The Paradox of Change

People change. In fact, the only thing that doesn’t change about people is the fact that they are always changing. It’s a paradox because as a person strives to be more consistent, they just end up developing and consequently changing their beliefs. Basically, we’re a human race of hypocrites.

From what I’ve observed, obtaining beliefs follow a particularly straightforward pattern.

1. Environment
2. Acquisition
3. Development
4. Exceptions
5. Reconsideration

First, the environment is simply the world that you happen to be walking around in. And it’s not like you have an awful lot of control over it either. It just kind of exists, although personally I think God is in direct control over your environment at all times. But again, you can just say it happened by random chance; that’s not really what this discussion is about. Floating in this environment is all kinds of beliefs about everything in the world, from abortion to religion to whether you should get the kind of tuna in oil or in water (Starkist tuna in water in the pouch for me).

Second, acquisition is the process of grasping hold of one of the beliefs hanging around in the environment. Or… you know… creating a new belief (I’m looking at you Jedi religion people). This is often guided by things in your environment. Some factors could be parents or friends or religion or my favorite: you were convinced by somebody in an internet debate! Oh… that never happens? Okay. Anyway, let’s for the sake of example acquire the belief that abortion is wrong. I know, it’s serious, but it’s an easy example.

Third, development is the process of putting this belief into practice! You have this shiny new belief and now you can label everything.

“That woman should have given that baby up for adoption. That kind of makes her a murderer.”

“Oh my gosh this YouTube video of this abortion is horrifying.”

Please note, I’m not mocking the belief that abortion is wrong. It’s exactly what I believe. I believe it’s wrong under any circumstance exceeept… do you see that word “except?” That puts my belief here at…

Fourth, exception is the process of finding things that don’t quite fit the beliefs. My exception to the “abortion is wrong” belief would be when the mother’s life is in severe danger or if the child has no chance of surviving birth. Sometimes your belief hovers here at exception, but sometimes it triggers the end of the belief’s lifespan.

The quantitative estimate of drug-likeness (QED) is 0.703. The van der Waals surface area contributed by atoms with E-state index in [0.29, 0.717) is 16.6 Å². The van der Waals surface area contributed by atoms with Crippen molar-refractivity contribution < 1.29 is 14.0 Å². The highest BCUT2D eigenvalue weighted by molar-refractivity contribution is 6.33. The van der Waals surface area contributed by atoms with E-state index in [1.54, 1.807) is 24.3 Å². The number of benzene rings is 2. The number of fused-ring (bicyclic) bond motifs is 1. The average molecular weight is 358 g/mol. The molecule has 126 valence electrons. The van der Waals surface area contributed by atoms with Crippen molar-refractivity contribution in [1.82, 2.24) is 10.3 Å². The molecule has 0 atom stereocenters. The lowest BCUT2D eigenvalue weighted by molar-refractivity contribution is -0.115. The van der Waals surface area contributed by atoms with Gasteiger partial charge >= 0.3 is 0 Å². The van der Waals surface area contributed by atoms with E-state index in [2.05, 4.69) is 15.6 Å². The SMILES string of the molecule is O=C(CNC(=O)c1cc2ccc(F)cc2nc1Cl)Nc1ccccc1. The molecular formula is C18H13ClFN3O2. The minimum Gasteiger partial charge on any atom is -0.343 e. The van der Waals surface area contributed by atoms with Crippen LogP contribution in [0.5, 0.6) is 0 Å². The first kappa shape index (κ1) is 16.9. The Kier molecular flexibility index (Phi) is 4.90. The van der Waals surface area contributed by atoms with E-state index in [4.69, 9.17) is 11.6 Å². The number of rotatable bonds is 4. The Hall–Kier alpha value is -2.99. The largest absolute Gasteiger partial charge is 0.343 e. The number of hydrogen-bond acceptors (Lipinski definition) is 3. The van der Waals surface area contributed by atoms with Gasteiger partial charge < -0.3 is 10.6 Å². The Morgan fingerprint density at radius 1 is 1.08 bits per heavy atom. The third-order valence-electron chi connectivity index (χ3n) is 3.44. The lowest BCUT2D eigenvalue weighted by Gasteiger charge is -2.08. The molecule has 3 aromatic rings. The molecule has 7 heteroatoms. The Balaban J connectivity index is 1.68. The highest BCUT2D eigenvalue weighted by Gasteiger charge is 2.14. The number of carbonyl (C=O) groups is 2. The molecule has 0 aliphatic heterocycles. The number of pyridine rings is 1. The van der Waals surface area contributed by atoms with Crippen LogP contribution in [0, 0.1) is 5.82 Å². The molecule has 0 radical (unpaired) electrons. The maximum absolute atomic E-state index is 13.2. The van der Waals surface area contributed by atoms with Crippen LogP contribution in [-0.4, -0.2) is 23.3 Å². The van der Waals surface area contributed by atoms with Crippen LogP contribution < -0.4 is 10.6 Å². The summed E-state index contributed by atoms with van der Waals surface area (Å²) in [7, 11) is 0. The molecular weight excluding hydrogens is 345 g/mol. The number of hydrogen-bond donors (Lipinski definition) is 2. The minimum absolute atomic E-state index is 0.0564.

Fifth, reconsideration is when you say:

“Gee, that belief doesn’t make a whole lot of sense.”

Then you get tossed back into the environment to find another. And believe me, all of this can happen in the matter of days or hours. But sometimes beliefs can last a lifetime. There are beliefs of mine, such as my belief in God or my love for Nikki, that I will cling to as long as I’m alive.

As for the other ones, though, it’s just a free-for-all. Two years ago I scoffed at the idea of global warming. Now I’m a full-fledged environmentalist. Last year Nikki was weirded out by Doctor Who, now she’s a bigger fan than me. And I change my mind everyday on if aliens exist.

What I’m saying is that as much as people strive to be consistent, we’re constantly changing our minds to support new information. So don’t be so quick to judge someone for changing their mind on a belief. Instead, it might be much more effective to try to just be that new information that supports a belief. It’s not as direct as arguing, but it’s a lot more persuasive. It is, after all, how I got Nikki into Doctor Who.

[Photo Credit: Jeremy Ricketts, Unsplash]

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